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‘Letters to Sala’: a look inside the BHS play

By Joy Mazur

Letters to Sala is a play focused on the Holocaust, and will be performed at the BFAC from April 19-21 with shows at 7:30 pm and matinees at 2 pm during the weekend– information and tickets are available on the Batavia Fine Arts Centre website.

The theater program at Batavia High School puts on many productions– this year alone they have shown Cats and a winter play titled The Musical Comedy Murders of 1940. Last year they performed the ‘90s rock musical Rent. The performances put on by theater students are so popular that Sala even added another performance time to their run.

Letters to Sala has been an extensive process. According to Lily Rousseau, an actress in the play, the cast starts rehearsals with meditation, stretching, tongue twisters, and games. They then run through the show and work on scenes that are underdeveloped.

A lot of scenes in the show require precise timing for music and sound effects. The show is currently in its tech week, where the cast and crew practices every night to perfect lighting, staging, lines, and costumes.

“This show is really cool,” Rousseau said, “because it is about a high-school-aged girl who lived in Poland in the 1940s– her family is sent a letter saying that they either have to pay a tax or send someone to work in a labor camp. The play follows Sala and how she makes it through the camps.”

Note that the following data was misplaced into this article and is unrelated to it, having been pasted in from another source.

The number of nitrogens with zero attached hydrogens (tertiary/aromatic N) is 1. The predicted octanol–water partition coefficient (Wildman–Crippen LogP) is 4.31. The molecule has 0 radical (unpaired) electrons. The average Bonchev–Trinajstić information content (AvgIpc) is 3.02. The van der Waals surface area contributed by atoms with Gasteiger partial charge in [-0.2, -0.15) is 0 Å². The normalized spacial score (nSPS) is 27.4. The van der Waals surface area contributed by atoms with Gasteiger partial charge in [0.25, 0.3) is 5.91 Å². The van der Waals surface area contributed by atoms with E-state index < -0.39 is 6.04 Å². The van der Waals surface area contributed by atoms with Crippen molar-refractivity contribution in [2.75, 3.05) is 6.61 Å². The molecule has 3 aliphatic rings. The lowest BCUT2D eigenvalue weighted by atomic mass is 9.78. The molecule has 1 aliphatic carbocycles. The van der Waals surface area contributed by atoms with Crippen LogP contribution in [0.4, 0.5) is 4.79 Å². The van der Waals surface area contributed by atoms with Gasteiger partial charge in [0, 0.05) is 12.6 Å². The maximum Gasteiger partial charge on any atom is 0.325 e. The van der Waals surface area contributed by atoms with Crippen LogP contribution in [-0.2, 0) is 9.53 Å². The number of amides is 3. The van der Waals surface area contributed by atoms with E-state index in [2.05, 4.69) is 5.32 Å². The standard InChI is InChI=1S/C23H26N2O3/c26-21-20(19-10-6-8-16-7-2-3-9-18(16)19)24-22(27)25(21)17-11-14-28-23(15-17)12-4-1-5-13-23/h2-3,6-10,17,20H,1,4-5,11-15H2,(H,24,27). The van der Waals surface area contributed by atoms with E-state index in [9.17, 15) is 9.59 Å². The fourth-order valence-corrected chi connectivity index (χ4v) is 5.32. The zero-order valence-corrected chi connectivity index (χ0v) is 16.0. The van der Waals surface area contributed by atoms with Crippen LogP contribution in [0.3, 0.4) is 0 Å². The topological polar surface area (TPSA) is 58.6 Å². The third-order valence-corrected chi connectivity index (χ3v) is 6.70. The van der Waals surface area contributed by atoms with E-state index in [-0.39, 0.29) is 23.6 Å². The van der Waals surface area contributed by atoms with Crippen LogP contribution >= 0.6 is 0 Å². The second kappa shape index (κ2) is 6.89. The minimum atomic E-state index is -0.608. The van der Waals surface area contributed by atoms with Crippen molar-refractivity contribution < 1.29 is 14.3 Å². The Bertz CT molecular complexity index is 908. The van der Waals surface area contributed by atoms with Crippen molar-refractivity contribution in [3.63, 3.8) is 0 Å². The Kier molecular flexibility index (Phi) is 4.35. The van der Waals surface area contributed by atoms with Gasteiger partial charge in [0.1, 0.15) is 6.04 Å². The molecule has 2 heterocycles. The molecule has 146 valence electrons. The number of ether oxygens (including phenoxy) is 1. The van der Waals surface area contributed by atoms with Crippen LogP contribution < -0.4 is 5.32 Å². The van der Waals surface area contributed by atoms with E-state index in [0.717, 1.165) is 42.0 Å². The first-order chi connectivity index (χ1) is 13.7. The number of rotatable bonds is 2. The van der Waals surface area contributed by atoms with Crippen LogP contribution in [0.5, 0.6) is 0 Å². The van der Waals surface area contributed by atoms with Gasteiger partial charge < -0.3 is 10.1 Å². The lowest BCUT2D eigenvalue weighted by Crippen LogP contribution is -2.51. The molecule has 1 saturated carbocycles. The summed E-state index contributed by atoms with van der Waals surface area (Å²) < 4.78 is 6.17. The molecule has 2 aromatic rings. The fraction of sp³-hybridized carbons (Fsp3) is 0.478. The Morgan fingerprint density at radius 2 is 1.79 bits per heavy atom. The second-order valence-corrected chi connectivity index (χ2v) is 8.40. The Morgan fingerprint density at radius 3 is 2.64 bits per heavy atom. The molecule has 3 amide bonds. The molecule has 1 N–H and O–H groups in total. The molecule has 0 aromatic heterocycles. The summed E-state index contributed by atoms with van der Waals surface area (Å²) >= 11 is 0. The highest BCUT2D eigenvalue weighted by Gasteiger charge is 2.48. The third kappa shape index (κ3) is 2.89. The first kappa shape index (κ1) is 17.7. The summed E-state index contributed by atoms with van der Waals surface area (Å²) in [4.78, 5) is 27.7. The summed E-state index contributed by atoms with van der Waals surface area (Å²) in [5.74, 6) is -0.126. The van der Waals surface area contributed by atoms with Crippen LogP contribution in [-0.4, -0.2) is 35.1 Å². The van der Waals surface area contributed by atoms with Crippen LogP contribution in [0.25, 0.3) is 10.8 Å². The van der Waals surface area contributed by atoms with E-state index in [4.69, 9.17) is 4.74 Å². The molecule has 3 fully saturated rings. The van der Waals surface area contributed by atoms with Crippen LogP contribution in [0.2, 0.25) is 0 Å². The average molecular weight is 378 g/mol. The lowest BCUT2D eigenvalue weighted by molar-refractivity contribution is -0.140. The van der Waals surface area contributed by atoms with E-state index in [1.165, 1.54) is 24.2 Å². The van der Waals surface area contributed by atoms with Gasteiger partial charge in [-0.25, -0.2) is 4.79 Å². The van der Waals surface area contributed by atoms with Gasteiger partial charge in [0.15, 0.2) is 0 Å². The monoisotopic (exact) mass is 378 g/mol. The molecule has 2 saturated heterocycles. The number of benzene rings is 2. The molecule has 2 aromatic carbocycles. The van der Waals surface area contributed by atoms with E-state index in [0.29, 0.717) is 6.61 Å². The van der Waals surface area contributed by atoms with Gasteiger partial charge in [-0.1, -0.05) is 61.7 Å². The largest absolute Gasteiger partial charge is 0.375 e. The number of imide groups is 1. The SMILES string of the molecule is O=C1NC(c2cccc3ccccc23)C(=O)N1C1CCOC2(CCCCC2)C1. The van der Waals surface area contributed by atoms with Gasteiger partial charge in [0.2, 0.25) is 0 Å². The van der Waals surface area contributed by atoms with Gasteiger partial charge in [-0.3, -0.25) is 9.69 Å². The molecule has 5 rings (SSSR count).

Students can relate to the character because of her age, and see how someone like them makes their way through such a horrible situation. The show also has a modern aspect to it, flipping between scenes from 1940s Poland and 2005 United States.

Director Joshua Casburn believes in the power of the play, saying: “Our rehearsal process has been emotional, but uplifting.  It is not pleasant researching or re-enacting certain events from the Holocaust… People should see this show because it is powerful.”

The show is based on Sala’s Gift: My Mother’s Holocaust Story, an account written by Ann Kirschner based on her mother’s letters during the Holocaust. The book has been greatly significant to the known information of the Holocaust, and has been coined “the greatest find since Anne Frank’s diary.”  The real Sala died only a few weeks ago, making the showing of the play very timely.

To this day, historians continue to study the Holocaust thoroughly. Many questions will never be answered, such as the exact number of people murdered during this atrocity. However, many people strive to understand the Holocaust in order to ensure that such a tragedy does not occur again. Casburn believes “… it is vital that we never forget both the depravity and the bravery displayed during that difficult time.”

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